Jeremy back at the keyboard here, and I come to you with good news. I was just sitting here in lovely Del Mar, California catching up on my reading of Diabetes Care, when I was grabbed by one particular title. It reads, “Mortality in Type 1 Diabetes in the DCCT/EDIC Versus the General Population.” So I flipped to it, but I have to tell you, I was bracing myself for bad news. In my head I was thinking, “Awesome, another article about how people with type 1 die early.” Time to start drinking.
I don’t know about you guys, but I have lived my life “knowing” that people with type 1 diabetes live much shorter lives than the general population. I remember vividly sitting in class in med school on the day we talked about diabetes (yep THE ONE day). The lecturer was talking about all the horrible complications of T1D and then flashed up a slide showing how type 1s tend to live 10-15 years less than non-diabetics. I remember sitting in that class and thinking, “That’s not going to be me.” But no matter how much I wanted to believe that, I also felt like I just got punched in the stomach. To make matters worse, two friends came up to me after class and told me how sorry they were- as if I had just been diagnosed with some awful cancer.
I would love to say that ever since then I have lived my life to the fullest and gone skydiving and 2.7 seconds on a bull named Fu Manchu, but really I’ve just lived my life like we all have, but just kinda thought it would end early. It’s weird to write that. I didn’t even really know I felt that way, but I guess I did.
OK, so now back to this article (and the good news). Things were getting kinda dark there for a minute. What this article did is follow all the patients in the DCCT study, which is the one that finally showed that good glycemic control drastically reduced microvascular complications. Participants were either “intensively” controlled to a goal A1c of 7 or did “usual care” with an average A1c of around 9. Now, these amazing people have been followed since the study ended in the early 90s, and we continue to learn A TON from them. What they found is that people in the intensive arm tended to live…….wait for it……. LONGER than people in the general population. OK, now it wasn’t statistically significant but there was a trend in this direction. To be honest, I don’t care about the longer part, but at least it’s not shorter!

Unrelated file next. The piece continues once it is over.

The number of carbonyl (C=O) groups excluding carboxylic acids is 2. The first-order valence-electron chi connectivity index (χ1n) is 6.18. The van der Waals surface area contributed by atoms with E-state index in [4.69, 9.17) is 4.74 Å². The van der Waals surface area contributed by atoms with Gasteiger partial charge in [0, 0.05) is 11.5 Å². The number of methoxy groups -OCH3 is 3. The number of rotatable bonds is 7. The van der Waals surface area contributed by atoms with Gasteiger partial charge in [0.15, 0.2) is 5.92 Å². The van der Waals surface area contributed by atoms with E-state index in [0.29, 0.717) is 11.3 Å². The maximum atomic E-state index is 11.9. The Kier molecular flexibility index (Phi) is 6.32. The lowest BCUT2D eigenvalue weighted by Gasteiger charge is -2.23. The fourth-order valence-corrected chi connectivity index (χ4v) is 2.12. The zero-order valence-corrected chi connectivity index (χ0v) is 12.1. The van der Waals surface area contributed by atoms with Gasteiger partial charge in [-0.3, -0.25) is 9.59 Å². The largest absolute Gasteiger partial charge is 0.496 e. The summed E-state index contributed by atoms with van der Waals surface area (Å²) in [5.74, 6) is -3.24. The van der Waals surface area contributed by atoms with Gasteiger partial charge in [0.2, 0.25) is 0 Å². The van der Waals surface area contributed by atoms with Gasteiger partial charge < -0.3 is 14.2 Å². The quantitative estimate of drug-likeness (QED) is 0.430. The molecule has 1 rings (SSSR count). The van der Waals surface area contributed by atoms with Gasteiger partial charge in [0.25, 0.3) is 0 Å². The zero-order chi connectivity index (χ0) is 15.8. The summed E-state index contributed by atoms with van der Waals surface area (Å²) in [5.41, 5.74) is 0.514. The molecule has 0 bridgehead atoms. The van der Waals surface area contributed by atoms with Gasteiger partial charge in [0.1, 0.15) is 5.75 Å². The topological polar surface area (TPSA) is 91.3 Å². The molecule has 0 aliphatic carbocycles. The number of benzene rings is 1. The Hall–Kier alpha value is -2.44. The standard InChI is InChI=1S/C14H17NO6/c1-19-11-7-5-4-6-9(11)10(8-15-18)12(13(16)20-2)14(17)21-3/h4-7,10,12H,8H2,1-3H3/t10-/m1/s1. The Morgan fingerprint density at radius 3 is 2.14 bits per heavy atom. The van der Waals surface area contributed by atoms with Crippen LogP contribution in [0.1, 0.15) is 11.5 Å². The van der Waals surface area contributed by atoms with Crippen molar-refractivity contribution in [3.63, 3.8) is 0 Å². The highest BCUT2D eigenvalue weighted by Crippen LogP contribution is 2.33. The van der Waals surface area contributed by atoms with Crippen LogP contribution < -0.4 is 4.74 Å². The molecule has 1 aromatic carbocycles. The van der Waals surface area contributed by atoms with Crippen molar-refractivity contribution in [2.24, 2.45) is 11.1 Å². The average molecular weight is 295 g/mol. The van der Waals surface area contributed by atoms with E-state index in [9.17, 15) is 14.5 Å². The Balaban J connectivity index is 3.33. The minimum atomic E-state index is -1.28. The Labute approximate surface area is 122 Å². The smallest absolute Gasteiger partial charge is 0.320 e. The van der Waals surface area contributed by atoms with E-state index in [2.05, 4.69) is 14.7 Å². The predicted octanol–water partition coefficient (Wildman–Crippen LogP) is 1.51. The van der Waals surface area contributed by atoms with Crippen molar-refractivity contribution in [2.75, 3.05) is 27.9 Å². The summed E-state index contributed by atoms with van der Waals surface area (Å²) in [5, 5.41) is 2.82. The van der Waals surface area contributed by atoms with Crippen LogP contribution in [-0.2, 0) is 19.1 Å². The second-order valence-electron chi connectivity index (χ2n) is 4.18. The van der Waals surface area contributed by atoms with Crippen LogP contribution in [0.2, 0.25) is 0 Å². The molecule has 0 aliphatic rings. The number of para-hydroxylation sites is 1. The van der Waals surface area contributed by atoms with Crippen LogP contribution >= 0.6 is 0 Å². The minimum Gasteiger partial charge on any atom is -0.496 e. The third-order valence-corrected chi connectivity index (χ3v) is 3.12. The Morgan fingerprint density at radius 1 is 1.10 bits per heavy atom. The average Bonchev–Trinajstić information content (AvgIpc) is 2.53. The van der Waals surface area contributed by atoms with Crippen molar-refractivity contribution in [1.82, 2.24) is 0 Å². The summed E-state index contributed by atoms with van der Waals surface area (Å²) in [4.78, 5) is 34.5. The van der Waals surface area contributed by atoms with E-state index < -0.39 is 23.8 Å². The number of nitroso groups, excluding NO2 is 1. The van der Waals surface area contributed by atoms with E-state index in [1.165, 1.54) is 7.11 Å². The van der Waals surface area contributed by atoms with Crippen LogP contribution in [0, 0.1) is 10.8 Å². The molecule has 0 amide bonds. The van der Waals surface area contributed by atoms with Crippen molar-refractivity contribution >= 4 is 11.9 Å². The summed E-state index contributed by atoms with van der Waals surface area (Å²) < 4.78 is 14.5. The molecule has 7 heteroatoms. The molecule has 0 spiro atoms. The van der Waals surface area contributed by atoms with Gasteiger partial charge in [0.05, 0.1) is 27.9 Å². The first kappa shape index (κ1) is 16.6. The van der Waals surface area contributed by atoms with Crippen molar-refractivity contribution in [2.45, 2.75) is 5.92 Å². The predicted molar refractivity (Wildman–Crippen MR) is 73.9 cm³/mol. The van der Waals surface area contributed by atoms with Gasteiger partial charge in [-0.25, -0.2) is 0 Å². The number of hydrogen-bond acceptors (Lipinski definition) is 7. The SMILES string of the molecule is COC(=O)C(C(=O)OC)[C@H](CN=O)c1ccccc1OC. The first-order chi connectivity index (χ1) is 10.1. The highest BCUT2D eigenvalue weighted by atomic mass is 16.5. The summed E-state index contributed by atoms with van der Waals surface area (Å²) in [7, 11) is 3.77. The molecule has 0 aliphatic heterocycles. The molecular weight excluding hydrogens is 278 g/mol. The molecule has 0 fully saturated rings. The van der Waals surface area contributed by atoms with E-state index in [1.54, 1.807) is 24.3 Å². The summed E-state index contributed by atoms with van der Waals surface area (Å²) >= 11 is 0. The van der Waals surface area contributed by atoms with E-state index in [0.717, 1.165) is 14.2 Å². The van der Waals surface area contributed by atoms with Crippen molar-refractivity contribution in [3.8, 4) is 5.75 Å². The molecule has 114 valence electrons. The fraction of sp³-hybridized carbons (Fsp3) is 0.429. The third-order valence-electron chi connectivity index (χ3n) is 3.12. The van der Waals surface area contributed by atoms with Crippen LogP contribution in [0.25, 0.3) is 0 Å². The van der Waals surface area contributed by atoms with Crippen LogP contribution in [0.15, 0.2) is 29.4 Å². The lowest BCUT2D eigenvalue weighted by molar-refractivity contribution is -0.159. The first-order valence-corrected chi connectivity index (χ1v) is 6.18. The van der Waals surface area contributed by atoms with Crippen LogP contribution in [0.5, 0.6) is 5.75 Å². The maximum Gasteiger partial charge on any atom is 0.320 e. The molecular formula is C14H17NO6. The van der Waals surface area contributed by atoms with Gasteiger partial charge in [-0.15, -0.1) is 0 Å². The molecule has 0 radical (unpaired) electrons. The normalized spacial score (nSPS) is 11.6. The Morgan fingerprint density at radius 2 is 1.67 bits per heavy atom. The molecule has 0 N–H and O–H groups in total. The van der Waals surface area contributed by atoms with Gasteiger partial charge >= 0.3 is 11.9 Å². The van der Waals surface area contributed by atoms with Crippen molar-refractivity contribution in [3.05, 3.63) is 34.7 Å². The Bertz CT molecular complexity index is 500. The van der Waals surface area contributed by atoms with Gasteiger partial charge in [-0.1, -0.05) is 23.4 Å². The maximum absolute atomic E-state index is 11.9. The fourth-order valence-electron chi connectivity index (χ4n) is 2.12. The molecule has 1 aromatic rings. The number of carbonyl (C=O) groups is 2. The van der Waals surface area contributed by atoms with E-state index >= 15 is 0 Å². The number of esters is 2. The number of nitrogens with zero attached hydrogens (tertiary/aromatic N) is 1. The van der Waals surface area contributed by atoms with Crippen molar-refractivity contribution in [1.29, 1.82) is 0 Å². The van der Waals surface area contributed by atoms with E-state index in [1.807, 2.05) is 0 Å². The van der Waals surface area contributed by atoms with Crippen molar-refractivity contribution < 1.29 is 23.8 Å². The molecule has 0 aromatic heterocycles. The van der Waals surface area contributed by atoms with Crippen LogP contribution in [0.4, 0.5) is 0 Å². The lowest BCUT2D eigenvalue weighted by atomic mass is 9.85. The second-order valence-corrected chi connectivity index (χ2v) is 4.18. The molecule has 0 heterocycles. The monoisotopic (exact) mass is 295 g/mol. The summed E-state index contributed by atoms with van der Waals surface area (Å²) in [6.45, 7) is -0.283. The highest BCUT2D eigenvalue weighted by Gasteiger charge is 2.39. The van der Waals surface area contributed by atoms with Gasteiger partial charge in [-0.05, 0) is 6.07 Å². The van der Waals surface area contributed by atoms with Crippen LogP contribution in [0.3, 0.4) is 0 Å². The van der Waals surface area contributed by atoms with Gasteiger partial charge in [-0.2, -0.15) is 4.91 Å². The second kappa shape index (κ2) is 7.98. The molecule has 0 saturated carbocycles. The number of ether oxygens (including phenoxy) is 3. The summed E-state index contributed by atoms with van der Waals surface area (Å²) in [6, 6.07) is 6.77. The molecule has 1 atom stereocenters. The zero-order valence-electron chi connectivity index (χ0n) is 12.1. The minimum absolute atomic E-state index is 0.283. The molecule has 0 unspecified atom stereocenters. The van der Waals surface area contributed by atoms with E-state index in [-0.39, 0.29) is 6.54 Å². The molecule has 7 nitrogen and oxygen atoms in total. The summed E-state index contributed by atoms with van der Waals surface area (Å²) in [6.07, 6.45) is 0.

A very telling graph from the article shows the range of A1cs vs. mortality rates, and what I make from the graph is that after about an A1c of 8.5% the mortality rates start exceeding the general population. So in other words, folks who had an average A1c of less than 8.5% over time had a mortality rate that was the same or lower than the general population. That’s pretty freaking good news if you ask me.
For me, this article is reaffirming what I’ve always wanted to believe. Namely, if we take care of ourselves, we can live normal, healthy lives- an important message. So get out there and live your lives, and if you come across a bull named Fu Manchu, send me a text cause I’m gonna ride the crap out of that thing.
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